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Lovely Names for Snow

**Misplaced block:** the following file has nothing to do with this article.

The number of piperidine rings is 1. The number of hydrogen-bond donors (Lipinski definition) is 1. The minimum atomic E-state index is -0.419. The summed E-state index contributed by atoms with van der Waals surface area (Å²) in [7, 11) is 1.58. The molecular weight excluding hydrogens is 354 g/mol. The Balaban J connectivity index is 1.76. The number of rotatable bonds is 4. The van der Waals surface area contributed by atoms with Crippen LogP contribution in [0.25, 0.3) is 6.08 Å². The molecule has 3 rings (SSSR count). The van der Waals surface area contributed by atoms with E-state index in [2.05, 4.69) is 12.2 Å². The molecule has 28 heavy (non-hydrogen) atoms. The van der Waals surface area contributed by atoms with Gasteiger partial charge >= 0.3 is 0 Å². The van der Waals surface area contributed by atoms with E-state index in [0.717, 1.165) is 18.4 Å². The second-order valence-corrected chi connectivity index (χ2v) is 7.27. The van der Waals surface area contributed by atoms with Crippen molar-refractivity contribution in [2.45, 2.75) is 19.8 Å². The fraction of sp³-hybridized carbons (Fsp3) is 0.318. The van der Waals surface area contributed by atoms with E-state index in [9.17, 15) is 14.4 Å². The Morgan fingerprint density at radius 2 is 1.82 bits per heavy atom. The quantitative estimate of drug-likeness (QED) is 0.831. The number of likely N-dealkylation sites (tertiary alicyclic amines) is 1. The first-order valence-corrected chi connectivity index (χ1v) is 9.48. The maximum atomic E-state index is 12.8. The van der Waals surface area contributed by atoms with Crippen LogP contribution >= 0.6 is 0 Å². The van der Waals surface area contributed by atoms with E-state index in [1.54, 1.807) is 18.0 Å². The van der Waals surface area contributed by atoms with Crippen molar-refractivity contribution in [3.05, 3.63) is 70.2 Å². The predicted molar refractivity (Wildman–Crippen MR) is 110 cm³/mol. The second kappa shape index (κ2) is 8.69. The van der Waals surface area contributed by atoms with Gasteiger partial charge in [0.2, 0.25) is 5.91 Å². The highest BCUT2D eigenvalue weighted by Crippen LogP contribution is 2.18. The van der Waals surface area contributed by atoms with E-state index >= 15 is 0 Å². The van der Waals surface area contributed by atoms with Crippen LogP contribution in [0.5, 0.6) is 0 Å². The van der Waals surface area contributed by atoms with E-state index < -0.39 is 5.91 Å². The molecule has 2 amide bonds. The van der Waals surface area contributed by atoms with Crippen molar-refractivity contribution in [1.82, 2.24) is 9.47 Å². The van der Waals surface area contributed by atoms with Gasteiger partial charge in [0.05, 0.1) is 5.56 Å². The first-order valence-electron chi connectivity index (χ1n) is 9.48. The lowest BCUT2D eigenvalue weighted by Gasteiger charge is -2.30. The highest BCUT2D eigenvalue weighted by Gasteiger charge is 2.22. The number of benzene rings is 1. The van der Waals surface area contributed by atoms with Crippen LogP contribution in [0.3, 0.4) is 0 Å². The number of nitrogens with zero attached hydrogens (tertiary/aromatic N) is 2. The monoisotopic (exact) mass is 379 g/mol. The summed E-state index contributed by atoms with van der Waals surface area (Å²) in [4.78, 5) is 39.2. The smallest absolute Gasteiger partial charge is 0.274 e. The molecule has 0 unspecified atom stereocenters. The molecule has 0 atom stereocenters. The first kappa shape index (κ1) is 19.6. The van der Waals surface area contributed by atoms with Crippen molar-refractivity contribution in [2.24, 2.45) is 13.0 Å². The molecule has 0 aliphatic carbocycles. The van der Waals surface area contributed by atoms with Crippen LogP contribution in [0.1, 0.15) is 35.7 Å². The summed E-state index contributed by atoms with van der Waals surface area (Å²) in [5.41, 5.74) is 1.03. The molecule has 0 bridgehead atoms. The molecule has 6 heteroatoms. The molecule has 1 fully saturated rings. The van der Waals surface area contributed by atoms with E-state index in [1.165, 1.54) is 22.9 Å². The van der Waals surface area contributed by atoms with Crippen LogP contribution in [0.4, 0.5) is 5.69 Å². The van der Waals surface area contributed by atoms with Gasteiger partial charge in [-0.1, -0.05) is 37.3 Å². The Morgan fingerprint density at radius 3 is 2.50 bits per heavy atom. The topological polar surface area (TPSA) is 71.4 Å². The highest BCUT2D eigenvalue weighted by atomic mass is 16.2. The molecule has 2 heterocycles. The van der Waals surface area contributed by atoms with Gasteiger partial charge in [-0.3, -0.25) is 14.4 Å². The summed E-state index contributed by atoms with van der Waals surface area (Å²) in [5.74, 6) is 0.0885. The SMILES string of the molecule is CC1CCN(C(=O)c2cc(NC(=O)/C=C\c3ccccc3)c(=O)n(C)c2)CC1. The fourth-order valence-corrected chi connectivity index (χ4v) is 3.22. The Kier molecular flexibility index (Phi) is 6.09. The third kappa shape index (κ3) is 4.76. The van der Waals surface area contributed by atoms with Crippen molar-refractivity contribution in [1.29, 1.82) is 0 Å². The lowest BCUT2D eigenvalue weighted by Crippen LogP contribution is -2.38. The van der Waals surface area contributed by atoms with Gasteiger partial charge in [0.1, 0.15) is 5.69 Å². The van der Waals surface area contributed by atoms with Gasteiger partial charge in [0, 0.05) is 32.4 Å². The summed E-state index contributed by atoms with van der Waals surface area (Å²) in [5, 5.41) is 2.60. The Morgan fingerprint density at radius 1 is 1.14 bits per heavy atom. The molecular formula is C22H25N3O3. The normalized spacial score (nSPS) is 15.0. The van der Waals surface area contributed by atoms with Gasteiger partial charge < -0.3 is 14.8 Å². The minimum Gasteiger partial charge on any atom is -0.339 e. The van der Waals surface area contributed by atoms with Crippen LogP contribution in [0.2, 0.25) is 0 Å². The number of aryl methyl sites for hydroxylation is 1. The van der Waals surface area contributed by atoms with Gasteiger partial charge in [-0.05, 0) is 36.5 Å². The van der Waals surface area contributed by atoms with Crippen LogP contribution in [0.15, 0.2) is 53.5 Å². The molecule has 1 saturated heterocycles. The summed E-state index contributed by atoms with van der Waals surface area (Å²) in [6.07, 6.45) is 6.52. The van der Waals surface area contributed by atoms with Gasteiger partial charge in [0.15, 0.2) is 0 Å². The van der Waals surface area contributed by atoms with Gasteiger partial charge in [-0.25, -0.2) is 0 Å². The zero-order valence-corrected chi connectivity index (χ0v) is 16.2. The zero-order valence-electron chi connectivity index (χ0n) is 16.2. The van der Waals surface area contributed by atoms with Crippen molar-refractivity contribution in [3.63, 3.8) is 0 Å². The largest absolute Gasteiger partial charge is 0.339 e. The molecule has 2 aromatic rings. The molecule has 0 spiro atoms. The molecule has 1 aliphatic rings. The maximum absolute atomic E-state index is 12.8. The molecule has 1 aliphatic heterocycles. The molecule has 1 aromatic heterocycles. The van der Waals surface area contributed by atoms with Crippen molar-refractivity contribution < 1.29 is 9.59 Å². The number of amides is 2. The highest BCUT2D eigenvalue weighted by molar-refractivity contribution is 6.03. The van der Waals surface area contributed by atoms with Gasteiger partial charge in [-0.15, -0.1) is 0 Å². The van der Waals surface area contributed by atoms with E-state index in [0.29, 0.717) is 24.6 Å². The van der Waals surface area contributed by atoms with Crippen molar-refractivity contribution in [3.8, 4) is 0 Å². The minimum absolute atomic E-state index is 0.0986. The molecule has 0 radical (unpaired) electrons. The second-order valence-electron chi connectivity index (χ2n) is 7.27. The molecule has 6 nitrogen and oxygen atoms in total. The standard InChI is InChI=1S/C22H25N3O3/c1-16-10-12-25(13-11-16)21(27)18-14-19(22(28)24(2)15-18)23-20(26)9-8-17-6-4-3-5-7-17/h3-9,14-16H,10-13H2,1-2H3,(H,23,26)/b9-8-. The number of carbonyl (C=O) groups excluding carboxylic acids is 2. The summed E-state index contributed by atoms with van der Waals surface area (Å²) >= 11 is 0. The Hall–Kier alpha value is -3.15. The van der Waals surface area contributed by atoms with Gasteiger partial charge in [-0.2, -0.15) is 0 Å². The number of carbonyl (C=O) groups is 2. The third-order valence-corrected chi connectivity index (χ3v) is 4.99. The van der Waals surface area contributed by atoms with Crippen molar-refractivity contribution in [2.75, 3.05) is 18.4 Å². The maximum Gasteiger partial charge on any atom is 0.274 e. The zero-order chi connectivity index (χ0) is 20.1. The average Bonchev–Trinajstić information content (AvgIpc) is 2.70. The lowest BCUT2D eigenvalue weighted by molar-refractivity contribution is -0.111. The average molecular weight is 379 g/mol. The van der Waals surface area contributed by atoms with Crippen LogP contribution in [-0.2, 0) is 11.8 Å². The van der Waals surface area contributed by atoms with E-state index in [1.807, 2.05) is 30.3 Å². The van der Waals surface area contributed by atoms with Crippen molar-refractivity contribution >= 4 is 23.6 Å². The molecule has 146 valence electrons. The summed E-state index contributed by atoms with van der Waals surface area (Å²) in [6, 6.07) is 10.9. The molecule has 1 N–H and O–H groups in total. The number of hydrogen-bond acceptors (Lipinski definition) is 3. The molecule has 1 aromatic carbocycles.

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The 1955 Glossary of Arctic and Subarctic Terms is a collection of scientific and indigenous terminology that’s dated, but often poetic, which describes the features of an extremely cold landscape. Among those terms are diamond dust, also called snow mist is “the precipitation of fine ice crystals falling directly from the atmosphere with no cloud formation present.” Snow pellets are sometimes called tapioca snow, and a sugar iceberg is “an iceberg composed of porous glacier ice.” Nieve penitente, which is Spanish for “penitent snow,” refers to spikes or pinnacles of ice or granular snow left by the uneven melting of a snowbank or glacier. Nieve penitente is found in the high altitudes along the border of Chile and Argentina, and may be so named either because from a distance they look like penitents kneeling in the cold or they resemble the tall, pointed habits worn by certain religious orders in the Processions of Penance during Spanish Holy Week. This is part of a complete episode.

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